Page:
Cyber Solidarity Act moves ahead in EU Parliament with key committee vote
The European Parliament’s Committee on Industry, Research and Energy adopted on Thursday (7 December) the draft report of the Cyber Solidarity Act, while the file keeps languishing in the EU Council of Ministers.
The cybersecurity law is a legislative proposal to strengthen EU cyber resilience capacities to respond to large-scale cyber incidences by establishing a ‘Cyber Reserve’ of certified trusted providers to conduct prevention and incident response activities.
With the adoption of its mandate in the leading committee, parliamentarians hope to start interinstitutional negotiations next year. However, in a ministerial meeting on Tuesday, many EU countries expressed scepticism about the proposal and called to avoid the duplication of existing structures.
“This piece of legislation aims at increasing cooperation between member states, building capabilities and developing skills fast to be more resilient and preserve our democracies and citizen’s well-being,” Lina Gálvez Muñoz, rapporteur and vice president of the ITRE (Industry, Research and Energy) committee who spearheaded the file, told Euractiv.
The latest version of the draft report includes amendments addressing budget issues, stronger links to support public-private threat information sharing, and cross-links with other initiatives.
Other important aspects are the access to cyber threat intel for cross-border Security Operations Centres (SOCs), the exclusion of countries not part of the Government Procurement Agreement, and more concrete measures for evaluation purposes.
“It is good that the Parliament clarified that the Reserve should only consist of trusted providers that are not unduly controlled or influenced by governments of third countries that are not trustworthy partners,” Christian Democrat MEP Angelika Niebler told Euractiv.
One of the most significant changes to the original text relates to the budget. New initiatives such as the Cyber Security Mechanism and the Cyber Reserve were not foreseen during the 2021-2027 period of the EU’s long-term budget, the Multiannual Financial Framework (MFF).
“I find it problematic that the Commission proposed re-allocating funding from AI projects and skills development to finance these new measures. A strong and diverse cybersecurity workforce is the basis for a resilient cybersecurity posture,” Niebler emphasised.
By lowering the budget for the Cyber Reserve, the EU Parliament wants to ensure that the new initiatives have as little impact as possible on the reduction of funding for other priorities of the Digital Europe programme (DEP).
“The amount of the financial resources dedicated to the Cyber Security Reserve […] should be primarily drawn from the unallocated margins under the MFF ceilings or mobilised through the non-thematic MFF special instruments,” the draft report reads.
ENISA, the EU’s cybersecurity agency, should receive additional funding to support the establishment of the EU Cyber Reserve without jeopardising the DEP.
A time limit of 24 hours is now imposed on the response to requests from the EU Cyber Reserve. The draft report additionally tasked the Cyber Reserve to ensure the development of microenterprises, SMEs, startups, and investment in research and innovation (R&I) for state-of-the-art technologies.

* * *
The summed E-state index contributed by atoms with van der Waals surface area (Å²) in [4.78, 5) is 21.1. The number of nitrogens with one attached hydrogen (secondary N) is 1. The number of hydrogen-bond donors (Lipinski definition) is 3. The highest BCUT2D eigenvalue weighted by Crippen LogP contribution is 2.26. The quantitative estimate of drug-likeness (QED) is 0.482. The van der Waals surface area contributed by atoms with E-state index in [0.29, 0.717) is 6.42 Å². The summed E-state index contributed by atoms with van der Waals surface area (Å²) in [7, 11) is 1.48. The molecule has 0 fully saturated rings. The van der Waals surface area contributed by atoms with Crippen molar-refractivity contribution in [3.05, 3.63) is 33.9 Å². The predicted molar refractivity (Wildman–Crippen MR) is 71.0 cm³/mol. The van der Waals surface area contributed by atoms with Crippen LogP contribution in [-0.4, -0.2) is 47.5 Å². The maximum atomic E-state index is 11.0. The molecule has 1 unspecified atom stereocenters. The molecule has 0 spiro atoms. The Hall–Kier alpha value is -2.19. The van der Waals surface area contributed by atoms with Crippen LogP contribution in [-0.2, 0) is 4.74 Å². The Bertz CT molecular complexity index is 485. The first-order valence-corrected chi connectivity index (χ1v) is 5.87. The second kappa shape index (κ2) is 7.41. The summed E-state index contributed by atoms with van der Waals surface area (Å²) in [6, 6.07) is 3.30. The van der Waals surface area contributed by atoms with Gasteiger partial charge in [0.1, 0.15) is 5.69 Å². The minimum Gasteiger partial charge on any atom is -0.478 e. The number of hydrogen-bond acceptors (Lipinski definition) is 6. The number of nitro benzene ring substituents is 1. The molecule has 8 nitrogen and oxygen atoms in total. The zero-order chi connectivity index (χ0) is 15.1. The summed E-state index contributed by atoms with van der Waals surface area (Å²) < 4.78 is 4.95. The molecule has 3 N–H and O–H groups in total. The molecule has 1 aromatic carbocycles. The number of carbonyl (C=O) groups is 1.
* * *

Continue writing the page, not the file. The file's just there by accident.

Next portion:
To avoid duplication of similar Cyber Reserve initiatives, the Commission is in charge of exchanges with national governments and the North Atlantic Treaty Organization (NATO).
Newly-established SOCs should strengthen the cooperation and information sharing between public and private entities. The text includes a stronger link between SOCs and industry-led Information Sharing and Analysis Centers (‘ISACs’) that should improve the exchange of cyber threat intelligence.
To support national SOCs or Computer Security Incident Response Teams (CSIRTs) in threat detection and information sharing capabilities, the amendments now enable them to request telemetry, logging and sensor data relating to national critical infrastructures from the managed security providers.
Cross-border SOCs should be able to acquire cyber threat intel from companies in like-minded countries, excluding third countries that are not parties to the Agreement on Government Procurement (GPA).
Remarkably, China and Russia are currently negotiating accession to the GPA.
To monitor the success of this regulation, the EU Parliament tasked the Commission to evaluate every two years the functioning of the measures and submit a report to the EU Parliament and the Council of the EU.
Work at the Council
During the Transport, Telecommunications and Energy Council (TTE), which took place on Tuesday (6 December), digital ministers took note of the proposal’s progress report, agreeing that more work is needed at a technical level to reach a mandate for negotiations with the EU Parliament.
Two weeks ago, the Council already discussed the file at the ambassador level. Subjects of concern included accessibility of the Cyber Reserve to third countries, the role of the CSIRTs, and risks of duplications of national and cross-border Security SOCs and CSIRTs.
At the technical level, the role of ENISA, the EU’s Cybersecurity Agency, the functioning and management of the Cyber Reserve and duplication with existing administrative structures and initiatives, notably the NIS2 Directive, were topics of discussion.
“We hope to be able to start negotiations with the Council as soon as possible to make this legislation possible, which will reinforce the open strategic autonomy of the EU,” ITRE’s Gálvez Muñoz added.